Ahead of a stellar London show next week...

The piano has been at the centre of musical composition for so long that young artists often dismiss the instrument.

At heart, though, it remains a beast of real complexity, with both its musical and emotional range leaving many areas still to be explored.

London's Joe Armon-Jones has made the keys his home, accepting influences from the classical world, all shades of jazz, and club culture.

A phenomenal musician, he's a vital member of Ezra Collective as well as a noted collaborator - go check out the 'Idiom' EP - as well as a composer and band leader in his own right.

Debut album 'Starting Today' was released on Brownswood earlier in the year, one of the defining records in a historic year for UK jazz.

Set to play a key London show next week as part of a much wider European tour, Joe Armon-Jones sat down with Clash to discuss some heroes of the keys...

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Ahmad Jamal

This is the top donny in my opinion. Been killing it since the 40s; stayed relevant and kept forwarding his own playing, as well as the genre itself. Also when you watch him play live, after every song finishes you can hear him say 'yeahhh' on mic just as the last note finishes. After every single song, no exception.

And even just watching him spurring his band mates on and laying out to watch them play was very inspiring for me growing up.

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Herbie Hancock

He's in everybody's Top 5 piano players list but that's for a good reason. Herbie's music can be played on dancefloors, intimate listening settings, even covered to death by other bands and still retains its original soul.

And in terms of his career he's effectively Snoop Dogg, stayed relevant for nearly 60 years and survived each genre of music he's stepped into by being an innovator not a trend follower. Would be jokes if Herbie'ss next phase was as Herb Lion or something...

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Kaidi Tatham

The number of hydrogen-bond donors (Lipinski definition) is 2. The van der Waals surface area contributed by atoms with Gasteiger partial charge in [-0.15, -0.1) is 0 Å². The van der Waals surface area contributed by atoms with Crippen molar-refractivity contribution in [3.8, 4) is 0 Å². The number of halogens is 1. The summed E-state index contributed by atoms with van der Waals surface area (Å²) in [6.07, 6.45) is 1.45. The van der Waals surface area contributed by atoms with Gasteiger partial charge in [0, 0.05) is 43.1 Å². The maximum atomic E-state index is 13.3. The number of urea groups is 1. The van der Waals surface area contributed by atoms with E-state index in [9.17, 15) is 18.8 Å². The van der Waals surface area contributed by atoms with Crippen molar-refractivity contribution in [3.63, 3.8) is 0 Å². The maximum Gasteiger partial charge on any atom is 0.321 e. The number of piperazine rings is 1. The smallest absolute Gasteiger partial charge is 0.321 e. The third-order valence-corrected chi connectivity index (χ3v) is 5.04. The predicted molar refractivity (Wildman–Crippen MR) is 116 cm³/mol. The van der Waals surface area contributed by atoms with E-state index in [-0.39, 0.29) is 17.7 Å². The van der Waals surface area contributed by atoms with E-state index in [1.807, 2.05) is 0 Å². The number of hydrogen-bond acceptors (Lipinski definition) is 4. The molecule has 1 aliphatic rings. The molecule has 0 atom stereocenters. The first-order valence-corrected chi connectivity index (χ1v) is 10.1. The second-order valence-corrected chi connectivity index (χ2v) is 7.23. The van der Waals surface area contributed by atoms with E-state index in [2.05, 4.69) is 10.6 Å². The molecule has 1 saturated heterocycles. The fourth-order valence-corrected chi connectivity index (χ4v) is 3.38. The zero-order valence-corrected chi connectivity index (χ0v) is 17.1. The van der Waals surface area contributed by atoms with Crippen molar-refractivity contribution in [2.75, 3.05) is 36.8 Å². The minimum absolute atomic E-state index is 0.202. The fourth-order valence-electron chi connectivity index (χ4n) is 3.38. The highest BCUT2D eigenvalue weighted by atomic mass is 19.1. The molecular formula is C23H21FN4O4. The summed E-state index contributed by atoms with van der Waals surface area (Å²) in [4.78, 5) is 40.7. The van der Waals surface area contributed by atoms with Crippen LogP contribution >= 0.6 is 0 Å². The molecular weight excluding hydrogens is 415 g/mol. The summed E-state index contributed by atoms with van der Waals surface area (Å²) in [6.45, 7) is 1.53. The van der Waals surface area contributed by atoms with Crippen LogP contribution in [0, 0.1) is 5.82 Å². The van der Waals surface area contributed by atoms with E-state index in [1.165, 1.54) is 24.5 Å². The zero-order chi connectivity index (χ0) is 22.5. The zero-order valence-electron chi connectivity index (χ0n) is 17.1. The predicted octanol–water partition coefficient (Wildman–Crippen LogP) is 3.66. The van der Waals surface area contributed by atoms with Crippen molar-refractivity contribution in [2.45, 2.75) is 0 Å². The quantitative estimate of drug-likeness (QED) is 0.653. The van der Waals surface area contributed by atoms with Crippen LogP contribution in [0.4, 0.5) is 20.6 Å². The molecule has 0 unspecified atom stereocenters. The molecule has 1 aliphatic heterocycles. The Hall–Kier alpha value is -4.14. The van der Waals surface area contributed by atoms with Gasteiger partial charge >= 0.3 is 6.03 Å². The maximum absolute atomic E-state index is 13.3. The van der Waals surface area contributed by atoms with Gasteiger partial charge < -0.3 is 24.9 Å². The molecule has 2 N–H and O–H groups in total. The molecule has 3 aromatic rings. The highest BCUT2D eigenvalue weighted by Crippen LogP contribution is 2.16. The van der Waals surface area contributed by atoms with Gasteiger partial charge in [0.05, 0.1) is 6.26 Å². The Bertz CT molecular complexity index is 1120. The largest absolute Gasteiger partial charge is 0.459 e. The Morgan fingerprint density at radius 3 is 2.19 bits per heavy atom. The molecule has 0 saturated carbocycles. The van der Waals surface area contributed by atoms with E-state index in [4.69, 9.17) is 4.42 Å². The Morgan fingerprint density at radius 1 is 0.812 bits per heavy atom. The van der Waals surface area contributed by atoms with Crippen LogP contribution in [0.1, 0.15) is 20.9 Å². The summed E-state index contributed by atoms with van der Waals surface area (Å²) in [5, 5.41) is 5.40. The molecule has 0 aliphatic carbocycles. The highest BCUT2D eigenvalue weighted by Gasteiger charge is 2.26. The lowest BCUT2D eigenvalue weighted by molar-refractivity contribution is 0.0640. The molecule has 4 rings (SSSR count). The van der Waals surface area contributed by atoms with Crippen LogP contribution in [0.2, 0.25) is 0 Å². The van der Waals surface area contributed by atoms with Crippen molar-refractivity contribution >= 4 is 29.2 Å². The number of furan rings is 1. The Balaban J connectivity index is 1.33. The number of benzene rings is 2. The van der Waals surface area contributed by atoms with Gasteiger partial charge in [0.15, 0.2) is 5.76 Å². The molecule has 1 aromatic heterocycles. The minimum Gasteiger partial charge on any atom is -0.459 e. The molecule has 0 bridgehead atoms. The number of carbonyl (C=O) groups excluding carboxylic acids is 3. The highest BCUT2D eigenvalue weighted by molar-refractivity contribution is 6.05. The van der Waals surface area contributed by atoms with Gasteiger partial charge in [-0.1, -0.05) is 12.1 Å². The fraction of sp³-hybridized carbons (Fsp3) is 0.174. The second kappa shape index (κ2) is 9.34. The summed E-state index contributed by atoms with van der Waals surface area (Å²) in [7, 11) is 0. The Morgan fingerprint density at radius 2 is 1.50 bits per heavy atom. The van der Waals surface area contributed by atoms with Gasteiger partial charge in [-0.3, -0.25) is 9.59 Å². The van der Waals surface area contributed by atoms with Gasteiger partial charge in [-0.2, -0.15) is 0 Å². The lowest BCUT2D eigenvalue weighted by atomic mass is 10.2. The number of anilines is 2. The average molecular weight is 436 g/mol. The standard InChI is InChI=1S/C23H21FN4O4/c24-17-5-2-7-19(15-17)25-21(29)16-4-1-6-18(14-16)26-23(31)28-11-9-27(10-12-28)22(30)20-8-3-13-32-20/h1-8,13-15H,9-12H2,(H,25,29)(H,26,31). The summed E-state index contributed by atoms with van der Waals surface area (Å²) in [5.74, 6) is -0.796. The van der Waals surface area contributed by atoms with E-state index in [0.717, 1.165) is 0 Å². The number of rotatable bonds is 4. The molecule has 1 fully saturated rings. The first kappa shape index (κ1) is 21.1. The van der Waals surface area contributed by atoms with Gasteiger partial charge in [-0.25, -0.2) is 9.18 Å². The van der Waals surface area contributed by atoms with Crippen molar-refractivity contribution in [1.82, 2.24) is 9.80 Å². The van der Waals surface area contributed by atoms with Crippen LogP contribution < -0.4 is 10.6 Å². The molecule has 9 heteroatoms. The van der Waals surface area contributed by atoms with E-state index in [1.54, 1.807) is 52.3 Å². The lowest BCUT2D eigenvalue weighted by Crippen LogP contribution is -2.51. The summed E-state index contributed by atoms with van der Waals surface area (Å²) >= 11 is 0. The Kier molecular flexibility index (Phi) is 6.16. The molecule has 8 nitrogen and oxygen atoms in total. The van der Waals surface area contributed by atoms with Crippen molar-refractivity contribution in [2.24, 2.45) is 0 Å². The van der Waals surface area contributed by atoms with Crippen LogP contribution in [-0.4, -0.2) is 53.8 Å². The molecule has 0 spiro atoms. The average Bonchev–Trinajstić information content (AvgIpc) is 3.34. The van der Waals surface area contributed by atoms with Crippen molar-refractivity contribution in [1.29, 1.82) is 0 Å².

Shouts to Henry Wu for putting me onto this guys music, even just as a producer Kaidi is pushing boundaries and has his own sound. But then the keys playing just pushes it over the edge.

Big influence especially when I play with Maxwell Owin on the more dance-oriented side of life. Go listen to his new project 'It's A World Before You' it will change things for you.

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Patrice Rushen

Patrice is the OG of jazz / funk / soul keyboard playing. Check out the album 'Prelusion', mad styles with a wicked band featuring Joe Henderson among others. Until I heard that album I'd only heard 'Forget Me Nots', so it blew my mind!

Mad solos, still funk but more open than the more popular records. That record had a big influence on the way I approached making 'Starting Today', the open attitude to track lengths and letting the music play out the length it should be.

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Oscar Peterson

Oscar is my first ever real influence as a pianist. I think my Dad used to play me the his music just to scare me into practising to be honest. When you clock the dexterity he has it's something else. And the guy had a stroke halfway through his life, lost the ability to play and then relearned back to his original standard!

Big role model for life as well as playing; there's an amazing story about an Ella Fitzgerald gig Oscar was playing on, where some audience members were shouting abuse at Ella from the crowd. Oscar stopped the gig, went into the audience, tuffed up the guy and threw him out. Role model.

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Joe Armon-Jones will play a full European tour later this year - full ticket details/dates HERE. Catch him at London's XOYO on Wednesday (August 15th).

Photo Credit: Adama Jalloh

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